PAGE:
How the Kansas beauty industry is keeping you safe from COVID-19
Nicole Hines, vice chairwoman of the Kansas Board of Cosmetology, says customers’ new understanding of safety precautions at salons “gives our industry a little more respect.” (Submitted by Nicole Hines to Kansas Reflector)
Let’s pause to congratulate the Kansas beauty industry for doing its part to fight the pandemic.
“We have had no known outbreaks in any of our hair salons, our barber shops,” Gov. Laura Kelly said during one of her news briefing a couple of weeks ago, after the Kansas Department of Health and Environment began disclosing the names of businesses with active COVID-19 clusters. She also noted that restaurants had done “a great job of opening in a safe manner” (bars were another story).
Remember how badly we wanted haircuts, back in the beginning? How scared some of us were that our roots might start showing? How political it got, like when that barber in McPherson threw a fit about Kelly’s temporary shutdown?
Business is booming now, says Nicole Hines, who owns Bella Bar, a waxing, sugaring and skin care salon in Leawood (she also has a location in Kansas City, Missouri) and is vice chairwoman of the Kansas Board of Cosmetology.
“I’m more busy personally, and my nail tech and my lash person have gotten more busy post-quarantine,” Hines says.
All of the fraughtness in the beginning was understandable, she says.
“We didn’t know what we were dealing with,” she says. “So many salons have such high volume, where a stylist or aesthetician could be seeing 15 or 20 people a day. That’s a lot of volume, a lot of people, and we needed to figure out what was going on.”
The Kansas Board of Cosmetology currently licenses 4,695 establishments that employ nearly 26,000 hair stylists, nail technicians, aestheticians, tattoo artists and electrologists. The board also oversees cosmetology schools (but not barber shops).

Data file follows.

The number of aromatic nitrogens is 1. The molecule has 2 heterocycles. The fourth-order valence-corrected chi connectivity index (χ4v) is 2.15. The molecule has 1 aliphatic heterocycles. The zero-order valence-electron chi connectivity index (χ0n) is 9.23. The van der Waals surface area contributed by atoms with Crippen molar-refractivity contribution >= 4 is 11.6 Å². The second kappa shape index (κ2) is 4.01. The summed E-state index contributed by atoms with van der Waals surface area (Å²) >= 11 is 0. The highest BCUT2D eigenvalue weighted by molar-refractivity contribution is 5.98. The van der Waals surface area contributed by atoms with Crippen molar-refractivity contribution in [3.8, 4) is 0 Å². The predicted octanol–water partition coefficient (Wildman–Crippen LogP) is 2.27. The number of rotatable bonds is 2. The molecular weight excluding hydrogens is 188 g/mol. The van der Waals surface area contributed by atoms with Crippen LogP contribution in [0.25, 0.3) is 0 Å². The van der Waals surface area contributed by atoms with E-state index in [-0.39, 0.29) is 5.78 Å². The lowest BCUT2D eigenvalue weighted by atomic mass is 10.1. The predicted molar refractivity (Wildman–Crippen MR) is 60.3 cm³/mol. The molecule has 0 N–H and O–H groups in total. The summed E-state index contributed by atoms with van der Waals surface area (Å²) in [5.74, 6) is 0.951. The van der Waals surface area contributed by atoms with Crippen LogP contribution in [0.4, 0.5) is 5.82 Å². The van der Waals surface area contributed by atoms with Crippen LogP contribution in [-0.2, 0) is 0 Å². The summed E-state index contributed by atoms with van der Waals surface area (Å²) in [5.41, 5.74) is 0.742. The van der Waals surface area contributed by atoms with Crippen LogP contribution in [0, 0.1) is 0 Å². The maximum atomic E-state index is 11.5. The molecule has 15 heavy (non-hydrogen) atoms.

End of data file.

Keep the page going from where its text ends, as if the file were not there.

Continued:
Most of us, I’m guessing, never spent much time thinking about how hard people in this industry work to keep their customers safe even when they’re not in the middle of a global health crisis.
“Our practitioners are already very familiar with a high level of infection control standards,” says Laura Gloeckner, the cosmetology board’s executive director.
When COVID hit, Gloeckner immediately began issuing bulletins with information, resources and guidance from the U.S. Centers for Disease Control and Prevention and KDHE.
“In years past, people may have questioned why this industry is regulated. This is the exact reason,” says board chairman David Yocum, director of Bellus Academy, a cosmetology school in Manhattan.
Hines says she made it clear to all of her clients that masks were mandatory even before state or county mandates. And she’s grateful no one has hassled her or her employees about it. What she’s heard instead is gratitude — people thanking her for having protocols in place.
“Prior to COVID, people probably just came in door and didn’t think a lot about cleaning,” Hines says. “Now not only do they have to think about it, they’re involved — washing their hands, putting their items in bins, all of these things they haven’t thought about before. It gives our industry a little more respect, I think.”
But let’s be honest. Not everyone has been on their best behavior. Like, trying to book appointments after partying without precautions.
“That’s the more difficult piece: those who are exposing themselves and then coming in,” Yocum says.
That phenomenon isn’t limited to the beauty industry, of course — everywhere, people are navigating around others who obviously can’t be bothered by doing simple things to protect their fellow humans.
Hines sends all of her clients a wellness form before their appointment, asking if they’ve traveled, or been around anyone who’s tested positive, or are feeling sick themselves.
“So even for clients who maybe have gone to the Ozarks, it makes them stop and pause,” she says. “They don’t have to be honest — at some point this is about us pulling together as a community and deciding we need to take care of each other — but it does make people pause for a second and think, ‘Wait a second, I guess I’ll have to reschedule.’ ”
Hines isn’t surprised that she’s so busy. She’s been in business for nearly 30 years, and saw business boom after 9/11 and again after the housing market crashed — any time there’s been a crisis.
“Even more so in times of peril, pain, frustration, people want to feel good,” Hines says. “They also want to feel normal. So keeping a hair appointment or lash appointment when you’re only going back home afterwards, that keeps up that sense of normalcy.”
Keeping up a sense of normalcy requires extra work for everyone. You might not be able to give your stylist a hug, but you can leave a generous tip.
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